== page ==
Customer and Supplier Credit Risk Toolkit
Resources to help deal with customer and supplier contract counterparty credit risk when drafting contracts, during the debtor's pre-bankruptcy financial difficulty and during the bankruptcy process.
Companies should develop strategies to protect their positions under long-term contracts against the risk that their customer or supplier contract counterparties may face financial difficulties and file for bankruptcy. When a counterparty files for bankruptcy, it may then assume, assign, or reject certain types of contracts, subject to the terms of those contracts. The debtor may also seek to recover preferential transfers ( www.practicallaw.com/0-382-3698) made while insolvent ( www.practicallaw.com/6-382-3544) within 90 days of filing for bankruptcy.
A non-debtor who anticipates and prepares for the possibility that its contract counterparty may file for bankruptcy should be in a better position to protect its interests and maximize its recovery in a bankruptcy proceeding. The non-debtor can use various strategies to protect its interests when drafting a contract and during the debtor's pre-bankruptcy financial difficulty, such as:
Including an ipso facto clause ( www.practicallaw.com/0-382-3561) in an executory contract ( www.practicallaw.com/0-382-3453) to provide for the default and termination of an agreement due to the counterparty's bankruptcy, insolvency, or financial condition. Although ipso facto clauses contained in executory contracts and unexpired leases are generally not enforceable in bankruptcy they should still be included because they are enforceable if triggered by certain events other than bankruptcy, and if exercised before the bankruptcy filing.
Drafting non-assignable contracts such as a personal services agreement based on the uniquely personal nature of the counterparty's performance.
Requiring collateral, third-party guaranties and letters of credit.
Monitoring the financial condition of the counterparty by requiring periodic credit opinions.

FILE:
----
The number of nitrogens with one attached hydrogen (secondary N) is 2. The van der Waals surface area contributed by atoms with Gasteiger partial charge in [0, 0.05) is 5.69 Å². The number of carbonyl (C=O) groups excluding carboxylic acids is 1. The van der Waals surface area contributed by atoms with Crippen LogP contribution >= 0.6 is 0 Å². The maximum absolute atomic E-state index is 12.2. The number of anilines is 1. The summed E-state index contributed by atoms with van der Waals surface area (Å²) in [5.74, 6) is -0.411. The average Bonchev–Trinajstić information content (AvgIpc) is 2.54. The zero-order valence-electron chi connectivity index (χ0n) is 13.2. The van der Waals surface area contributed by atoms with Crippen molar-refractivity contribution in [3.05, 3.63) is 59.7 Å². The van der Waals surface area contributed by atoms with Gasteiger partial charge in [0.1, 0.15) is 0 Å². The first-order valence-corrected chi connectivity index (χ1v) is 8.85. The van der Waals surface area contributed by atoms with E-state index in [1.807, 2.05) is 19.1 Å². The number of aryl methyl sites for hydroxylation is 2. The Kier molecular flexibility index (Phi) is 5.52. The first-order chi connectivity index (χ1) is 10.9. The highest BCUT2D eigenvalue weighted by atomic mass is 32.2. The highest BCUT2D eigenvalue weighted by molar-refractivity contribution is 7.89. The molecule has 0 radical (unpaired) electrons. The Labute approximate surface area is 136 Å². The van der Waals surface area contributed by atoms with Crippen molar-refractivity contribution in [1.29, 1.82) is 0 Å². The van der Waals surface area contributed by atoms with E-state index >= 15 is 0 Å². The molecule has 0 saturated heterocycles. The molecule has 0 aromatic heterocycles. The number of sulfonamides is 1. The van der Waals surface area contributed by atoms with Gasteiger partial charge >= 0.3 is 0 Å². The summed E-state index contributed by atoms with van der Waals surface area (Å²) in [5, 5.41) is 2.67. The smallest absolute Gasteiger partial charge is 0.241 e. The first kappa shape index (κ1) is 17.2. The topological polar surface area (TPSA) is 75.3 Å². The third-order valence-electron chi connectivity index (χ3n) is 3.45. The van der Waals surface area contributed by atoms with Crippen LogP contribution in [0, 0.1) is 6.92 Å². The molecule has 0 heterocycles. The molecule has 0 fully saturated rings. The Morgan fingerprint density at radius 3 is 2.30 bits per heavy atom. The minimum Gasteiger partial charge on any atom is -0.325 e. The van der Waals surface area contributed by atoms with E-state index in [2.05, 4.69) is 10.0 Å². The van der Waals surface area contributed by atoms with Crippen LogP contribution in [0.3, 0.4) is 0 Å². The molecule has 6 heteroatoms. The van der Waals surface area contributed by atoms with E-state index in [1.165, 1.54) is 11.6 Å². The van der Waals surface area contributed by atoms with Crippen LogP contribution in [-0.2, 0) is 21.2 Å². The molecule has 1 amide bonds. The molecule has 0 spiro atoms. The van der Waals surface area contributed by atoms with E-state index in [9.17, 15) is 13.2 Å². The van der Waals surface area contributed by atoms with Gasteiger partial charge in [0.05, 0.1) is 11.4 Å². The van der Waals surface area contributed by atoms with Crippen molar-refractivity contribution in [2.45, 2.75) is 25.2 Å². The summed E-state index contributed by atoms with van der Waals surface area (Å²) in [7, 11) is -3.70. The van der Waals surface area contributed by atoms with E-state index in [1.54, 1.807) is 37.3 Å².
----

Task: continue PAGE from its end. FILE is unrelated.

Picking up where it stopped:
Keeping accounts current and maintaining ordinary billing practices to limit exposure to preference liability.
Establishing and documenting a cash-on-delivery ( www.practicallaw.com/1-382-3315) (COD) payment arrangement that is triggered once the debtor fails to comply with negotiated payment terms. Also consider instituting an evergreen retainer ( www.practicallaw.com/0-382-3448) or cash deposit.
Exercising any right to terminate the contract before the debtor's bankruptcy.
The non-debtor can use various strategies to protect its interests during bankruptcy, such as:
Requesting that the court set a deadline by which the debtor must assume, assign or reject the contract after the debtor has filed for bankruptcy.
Making a request for adequate protection ( www.practicallaw.com/8-382-3213) during the interim period while the debtor's decision to assume, assign or reject the contract is pending.
Asserting defenses to preference liability, such as that any payments received from the debtor within 90 days of its bankruptcy were made in the ordinary course of business or were substantially contemporaneous exchanges for new value.
Requesting relief from the automatic stay ( www.practicallaw.com/4-382-3248) to exercise termination rights under the contract.
Promptly asserting reclamation ( www.practicallaw.com/5-382-3733) rights and section 503(b)(9) claims.
Seeking appointment on an official creditors' committee ( www.practicallaw.com/2-382-3372) or forming an ad hoc committee.
Requesting critical vendor treatment.
This Toolkit contains continuously maintained practice notes, standard documents and checklists to help counsel develop strategies to protect the non-debtor's positions both before and after a customer or supplier counterparty is in bankruptcy.